Kai looked sceptical.

"It's true," Valarien insisted, "I - um - wouldn't be here now otherwise."

Kai still looked unconvinced, but let the matter drop and went below decks to see how their prisoner fared.

The pirate was laid in an empty stall beside Sadique, securely trussed, looking rather the worse for wear and very sorry for himself.

"Looks like your gamble didn't pay off after all," Kai said affably.

"Go to hell," Stig responded sullenly.

"I probably will," agreed the warrior with irritating urbanity.

He regarded the captive with interest. His eyes shone redly in the sunlight that shafted through an adjacent porthole, and Kai realized that the previous night's ghostly apparition was in fact an albino.

"Give me one good reason why I shouldn't send you on ahead," he added.

"There is no reason that I can think of, not that I would plead for my life anyway."

There was disdain in his voice and his speech was not rough. Kai was intrigued. It was rather like encountering a pale mirror image of himself when younger. He wondered what vicissitudes of fortune had brought Stig Redblade into his life. However, he hadn't come down for a cosy chinwag.

Instead, he said sternly, "I could have you pleading for death, however."

There was a stony silence, but Kai had the satisfaction of seeing a flicker of uncertainty in his adversary's eyes.

"On the other hand, you could have both life and liberty... if you so choose."

"What do you want?" The tone was ungracious.


There was a sharp derisive laugh.

"And then you would let me go? Just like that?"


"Huh! No dice."

"Think about it," Kai suggested softly, and withdrew.

When he returned after breakfast, the prisoner gave no sign of having changed his mind. His face was expressionless but his eyes were watchful. Kai was suspicious. Was Stig contemplating some ill-judged attempt to escape? He hoped not, since he would probably be obliged to kill him. Although the pirate undoubtedly merited it, it would be a short and unbalanced conflict which offended Kai's sense of fair play. Better to pre-empt any such action.

"Don't do it," he warned, drawing Kennoseigi.

Stig drew a sharp breath.

"How did you know?" he asked in amazement.

"Sixth sense, maybe. I guess I'd be long dead by now otherwise. Put it down - very carefully."

Seeing Kai's eyes rivetted upon him, Stig shrugged and slid a knife across the floor, sitting up as he did so. The ropes which bound him sagged slackly. Without breaking eye contact, Kai retrieved the knife.

"Not your smartest move," he commented. "What were you hoping to do? Make it over the side and swim for it? Even had you made it past me and into the sea, you wouldn't have got very far. One of our company is a wizard... "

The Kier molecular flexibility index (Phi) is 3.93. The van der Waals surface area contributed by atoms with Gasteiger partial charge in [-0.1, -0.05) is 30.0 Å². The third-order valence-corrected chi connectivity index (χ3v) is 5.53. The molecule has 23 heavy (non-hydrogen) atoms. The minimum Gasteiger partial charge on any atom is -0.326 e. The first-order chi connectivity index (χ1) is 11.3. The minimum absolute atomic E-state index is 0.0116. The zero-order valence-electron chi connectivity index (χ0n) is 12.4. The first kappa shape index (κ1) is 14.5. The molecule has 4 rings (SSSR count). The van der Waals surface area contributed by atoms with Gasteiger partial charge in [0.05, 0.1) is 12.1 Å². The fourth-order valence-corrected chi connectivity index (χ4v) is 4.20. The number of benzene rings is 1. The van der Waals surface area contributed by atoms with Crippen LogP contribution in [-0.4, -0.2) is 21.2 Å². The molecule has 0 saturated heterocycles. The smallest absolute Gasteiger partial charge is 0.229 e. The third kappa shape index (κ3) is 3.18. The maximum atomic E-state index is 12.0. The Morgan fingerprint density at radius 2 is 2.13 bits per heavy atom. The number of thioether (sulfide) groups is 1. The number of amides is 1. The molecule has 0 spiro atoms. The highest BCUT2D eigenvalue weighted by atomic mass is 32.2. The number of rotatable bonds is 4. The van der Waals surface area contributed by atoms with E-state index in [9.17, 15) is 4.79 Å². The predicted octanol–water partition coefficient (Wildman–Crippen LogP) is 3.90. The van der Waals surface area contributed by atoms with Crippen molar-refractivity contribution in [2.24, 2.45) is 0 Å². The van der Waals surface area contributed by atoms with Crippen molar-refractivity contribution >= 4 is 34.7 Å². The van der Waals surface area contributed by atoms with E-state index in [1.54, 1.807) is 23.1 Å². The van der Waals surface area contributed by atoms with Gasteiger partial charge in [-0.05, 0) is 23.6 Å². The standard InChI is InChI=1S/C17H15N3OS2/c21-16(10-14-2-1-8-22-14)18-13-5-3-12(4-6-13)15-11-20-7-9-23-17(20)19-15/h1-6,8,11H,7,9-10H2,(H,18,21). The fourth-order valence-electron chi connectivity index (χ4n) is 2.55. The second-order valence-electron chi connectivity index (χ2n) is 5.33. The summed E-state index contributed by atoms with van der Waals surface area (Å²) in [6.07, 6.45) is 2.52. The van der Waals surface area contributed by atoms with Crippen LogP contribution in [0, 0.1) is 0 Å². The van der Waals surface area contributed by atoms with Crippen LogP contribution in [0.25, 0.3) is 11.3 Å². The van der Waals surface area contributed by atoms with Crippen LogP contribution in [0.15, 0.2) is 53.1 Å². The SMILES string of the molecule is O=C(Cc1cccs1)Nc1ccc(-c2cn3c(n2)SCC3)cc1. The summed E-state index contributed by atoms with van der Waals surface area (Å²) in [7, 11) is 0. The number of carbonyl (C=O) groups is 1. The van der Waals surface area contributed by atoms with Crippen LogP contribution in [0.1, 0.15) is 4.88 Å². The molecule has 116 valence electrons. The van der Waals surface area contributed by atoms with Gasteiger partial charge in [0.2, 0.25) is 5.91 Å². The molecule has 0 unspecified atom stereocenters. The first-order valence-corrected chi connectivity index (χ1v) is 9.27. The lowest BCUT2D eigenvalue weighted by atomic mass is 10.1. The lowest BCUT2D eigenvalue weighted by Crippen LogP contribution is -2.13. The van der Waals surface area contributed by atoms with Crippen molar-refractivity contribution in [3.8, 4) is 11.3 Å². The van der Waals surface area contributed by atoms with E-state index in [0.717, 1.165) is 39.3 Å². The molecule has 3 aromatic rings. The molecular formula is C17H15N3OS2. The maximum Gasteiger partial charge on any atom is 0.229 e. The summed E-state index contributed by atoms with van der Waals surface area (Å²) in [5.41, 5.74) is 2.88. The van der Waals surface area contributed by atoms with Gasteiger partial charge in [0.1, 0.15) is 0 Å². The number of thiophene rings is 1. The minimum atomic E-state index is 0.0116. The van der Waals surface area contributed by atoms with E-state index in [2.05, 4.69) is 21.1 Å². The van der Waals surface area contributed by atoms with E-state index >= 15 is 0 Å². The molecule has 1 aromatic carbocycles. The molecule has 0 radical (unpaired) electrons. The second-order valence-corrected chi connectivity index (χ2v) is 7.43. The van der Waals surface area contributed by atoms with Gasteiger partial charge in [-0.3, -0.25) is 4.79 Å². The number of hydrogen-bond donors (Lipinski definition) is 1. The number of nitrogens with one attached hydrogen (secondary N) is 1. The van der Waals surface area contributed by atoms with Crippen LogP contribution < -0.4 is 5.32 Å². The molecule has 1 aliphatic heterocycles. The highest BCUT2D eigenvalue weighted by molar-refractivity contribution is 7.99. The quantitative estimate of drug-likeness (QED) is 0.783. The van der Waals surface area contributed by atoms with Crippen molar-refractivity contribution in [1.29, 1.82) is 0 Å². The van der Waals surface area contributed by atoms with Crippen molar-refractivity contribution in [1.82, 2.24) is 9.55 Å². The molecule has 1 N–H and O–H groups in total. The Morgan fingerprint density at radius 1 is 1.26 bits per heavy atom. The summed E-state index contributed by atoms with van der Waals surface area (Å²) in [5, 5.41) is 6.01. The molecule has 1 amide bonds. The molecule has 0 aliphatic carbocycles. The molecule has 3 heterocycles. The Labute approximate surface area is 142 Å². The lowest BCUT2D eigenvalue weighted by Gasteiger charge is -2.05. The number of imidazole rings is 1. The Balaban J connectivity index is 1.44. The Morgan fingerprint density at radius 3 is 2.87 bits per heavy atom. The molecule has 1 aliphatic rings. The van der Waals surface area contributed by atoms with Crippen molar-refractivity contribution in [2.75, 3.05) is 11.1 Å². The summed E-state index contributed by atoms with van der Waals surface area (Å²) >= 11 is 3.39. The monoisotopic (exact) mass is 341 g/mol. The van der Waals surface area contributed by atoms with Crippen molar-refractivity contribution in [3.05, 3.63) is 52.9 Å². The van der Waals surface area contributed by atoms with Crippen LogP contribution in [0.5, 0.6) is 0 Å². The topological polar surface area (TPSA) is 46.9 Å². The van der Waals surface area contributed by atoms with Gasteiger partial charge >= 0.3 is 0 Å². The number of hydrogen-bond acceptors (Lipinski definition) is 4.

Stig's eyes widened and he swallowed.

"Maybe a little co-operation is in order?"

The pirate sighed.

"Maybe," he conceded. "What do you want to know?"

Kai gave him a look askance. The capitulation seemed just a little too glib.

"We are strangers in these waters, blown out of our way by a storm," he began. "In the first instance, we need to find a suitable harbour - and no bullshit. Our wizard has a very unpleasant way with liars and tricksters, and has an uncanny way of telling truth from fiction... "

Stig scowled. For an instant, Kai felt that the pirate was offended by the impugning of his veracity, then decided that it was probably just having his last ace trumped.

"Grimaseth is probably your best bet. It's the biggest harbour between Dragonness and the Snake's Head. You'll reach it easily before noon, even in this tub. Next?"

"We need to cross the Snake Range. Do you have any knowledge of the Untamed Lands?"

"The Untamed Lands? Is that what you call them?" Stig looked amused. "I know them, yes. The River Rinnan rises in the Snake to the North of the High Marches. Grimaseth stands at the mouth of the Rinnan, so all you need to do is follow the river. Anything else?"

"No. I reckon that'll do for now. We'll set you ashore when we reach Grimaseth."

"I'd rather you didn't," Stig said tentatively.

"Wanted there?"

Kai met a stony stare.

"Don't worry. We're not bounty hunters."

"I'd still rather you put me over the side. There's no way of hiding my appearance." The albino grimaced.

"Yes, there is," Kai contradicted him. "You're forgetting our wizard. I don't guarantee you'll like the results. In fact I'm certain you won't, but even your own mother wouldn't recognize you."

Kai was wrong about the disguise. Stig was delighted and only became despondent when told that the spell would expire by the end of the week.

"If only it were permanent, I could give up piracy and lead a normal life," he said wistfully.

"Perhaps you should have thought of that before you - um - took up piracy," Valarien said tartly.

Stig gave him a hard look.

"If you were a red-eye, you wouldn't say that," he snapped back, then took in the blank stares. "Do you not know," he asked, disbelievingly "that 'red-eye's are cursed? That we are outcasts - spurned by 'decent people' and must scrape a living any way we can?"

"No, I - um - didn't know," Valarien said, chastened. "Had I known, I would have held my tongue."

The 'Oranna Farika' reached the haven of Grimaseth well before noon. Stig was set free, much to the disgust of Shawlter and his crew, but Kai insisted. He had given his word.

Grimaseth was a small town relying - if the smell was any indication - principally on fishing, though other goods were being moved to and from the wharves. Several waterfront taverns were doing a brisk trade.